Lacto-fermented Chard Stems

I really must thank my friend and colleague, Abra Pappa of Abra’s Kitchen for the idea of pickling chard stems. This recipe is inspired by her, and modified by my desire for fun flavors in my pickled veg.

Save your chard stems and give this a try – given that 2 large bunches of collards cooks down to about 6 cups of greens, this can be a great use for leftover stems after Sunday batch cooking.

  • 16 oz. canning jar, leftover pickle jar or fermentation vessel
  • Stems from 2 bunches of Chard
  • 1 clove garlic
  • 1/2 tsp peppercorns
  • 1-2 shakes of red pepper flakes
  • 1 bay leaf
  • 1 grape leaf (optional – the tannins in the grape leaf keep the stems crunchy)
  • 4 cups water
  • 3 tbsp. sea salt
  1. Trim off the tips of the stems and cut stems 3-5 inches long, so that they can be stacked in the jar yet are short enough to be covered with the brine.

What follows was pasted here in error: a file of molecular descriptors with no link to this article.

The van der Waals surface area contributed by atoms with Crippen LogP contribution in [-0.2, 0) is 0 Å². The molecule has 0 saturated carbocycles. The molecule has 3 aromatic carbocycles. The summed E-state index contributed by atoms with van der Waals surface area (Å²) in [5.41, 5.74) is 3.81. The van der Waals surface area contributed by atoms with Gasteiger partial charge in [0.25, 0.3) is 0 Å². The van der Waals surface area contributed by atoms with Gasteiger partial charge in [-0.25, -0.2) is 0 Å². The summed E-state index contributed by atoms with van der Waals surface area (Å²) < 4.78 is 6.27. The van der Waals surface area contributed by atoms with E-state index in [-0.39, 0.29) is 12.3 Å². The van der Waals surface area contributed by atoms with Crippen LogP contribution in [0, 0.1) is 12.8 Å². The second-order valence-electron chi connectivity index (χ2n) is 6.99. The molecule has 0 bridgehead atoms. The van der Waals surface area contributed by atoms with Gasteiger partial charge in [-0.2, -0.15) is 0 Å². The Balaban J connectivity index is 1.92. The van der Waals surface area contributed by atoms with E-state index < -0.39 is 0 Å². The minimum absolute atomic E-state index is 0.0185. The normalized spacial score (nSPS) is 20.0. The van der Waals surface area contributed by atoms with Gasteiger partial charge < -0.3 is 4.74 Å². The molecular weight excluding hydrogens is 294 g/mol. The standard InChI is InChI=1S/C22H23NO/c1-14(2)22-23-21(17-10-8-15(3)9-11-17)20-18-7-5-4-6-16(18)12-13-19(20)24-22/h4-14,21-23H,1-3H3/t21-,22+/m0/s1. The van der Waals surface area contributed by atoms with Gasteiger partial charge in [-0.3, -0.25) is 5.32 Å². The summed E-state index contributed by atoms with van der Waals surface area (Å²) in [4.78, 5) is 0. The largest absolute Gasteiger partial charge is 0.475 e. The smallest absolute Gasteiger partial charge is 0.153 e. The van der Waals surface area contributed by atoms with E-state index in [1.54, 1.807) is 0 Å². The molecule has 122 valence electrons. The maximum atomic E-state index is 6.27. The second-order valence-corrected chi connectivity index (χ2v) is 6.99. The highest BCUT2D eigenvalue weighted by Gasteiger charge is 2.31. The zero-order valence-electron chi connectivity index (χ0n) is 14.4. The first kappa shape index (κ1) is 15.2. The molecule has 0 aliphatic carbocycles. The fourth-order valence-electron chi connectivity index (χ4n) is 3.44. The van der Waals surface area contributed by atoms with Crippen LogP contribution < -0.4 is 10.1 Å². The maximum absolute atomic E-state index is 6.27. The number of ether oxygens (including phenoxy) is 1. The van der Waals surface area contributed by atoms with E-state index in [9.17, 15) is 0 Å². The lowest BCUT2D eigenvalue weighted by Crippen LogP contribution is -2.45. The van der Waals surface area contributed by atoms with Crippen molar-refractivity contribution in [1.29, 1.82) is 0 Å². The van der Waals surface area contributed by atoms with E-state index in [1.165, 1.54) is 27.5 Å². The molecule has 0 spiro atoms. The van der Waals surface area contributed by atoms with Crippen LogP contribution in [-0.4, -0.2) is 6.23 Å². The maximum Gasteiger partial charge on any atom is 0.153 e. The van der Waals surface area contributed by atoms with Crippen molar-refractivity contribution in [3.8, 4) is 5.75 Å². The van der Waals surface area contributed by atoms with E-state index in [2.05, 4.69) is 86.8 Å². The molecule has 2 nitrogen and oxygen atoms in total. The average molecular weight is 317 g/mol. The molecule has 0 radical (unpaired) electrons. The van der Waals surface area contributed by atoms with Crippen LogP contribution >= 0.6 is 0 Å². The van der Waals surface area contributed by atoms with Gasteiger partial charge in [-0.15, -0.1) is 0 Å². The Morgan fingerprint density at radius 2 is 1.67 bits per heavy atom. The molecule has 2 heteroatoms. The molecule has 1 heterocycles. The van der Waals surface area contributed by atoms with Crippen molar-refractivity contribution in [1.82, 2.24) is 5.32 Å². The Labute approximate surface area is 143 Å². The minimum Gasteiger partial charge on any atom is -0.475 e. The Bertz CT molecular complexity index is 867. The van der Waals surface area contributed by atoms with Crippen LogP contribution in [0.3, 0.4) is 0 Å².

2. Crush the garlic to allow the juices to ooze out. Place peppercorns, bay leaf, and red pepper in the jar. Stack chard stems upright into the jar and then wedge the garlic in between the stems. If using a grape leaf, lay it atop the chard.
    Fill the jar with brine until the chard and grape leaf are fully submerged.
  3. Leftover brine can be stored in the fridge for 7-10 days – if you are unable to use it to pickle another vegetable (radish, cabbage, carrots, green beans) incorporate it into a brine for chicken or pork.
  4. Close the jar tightly, and set aside on a plate in a cool, dark place to ferment for 5-9 days. If you are using a canning or pickle jar, you’ll need to check on it daily to release mounting pressure as it ferments. Top off the jar with brine, if needed.
  5. When ready, these can be stored in the fridge for up to a year. Top them off with brine before storing to ensure freshness.

Want More?

Leave a Reply

Your email address will not be published. Required fields are marked *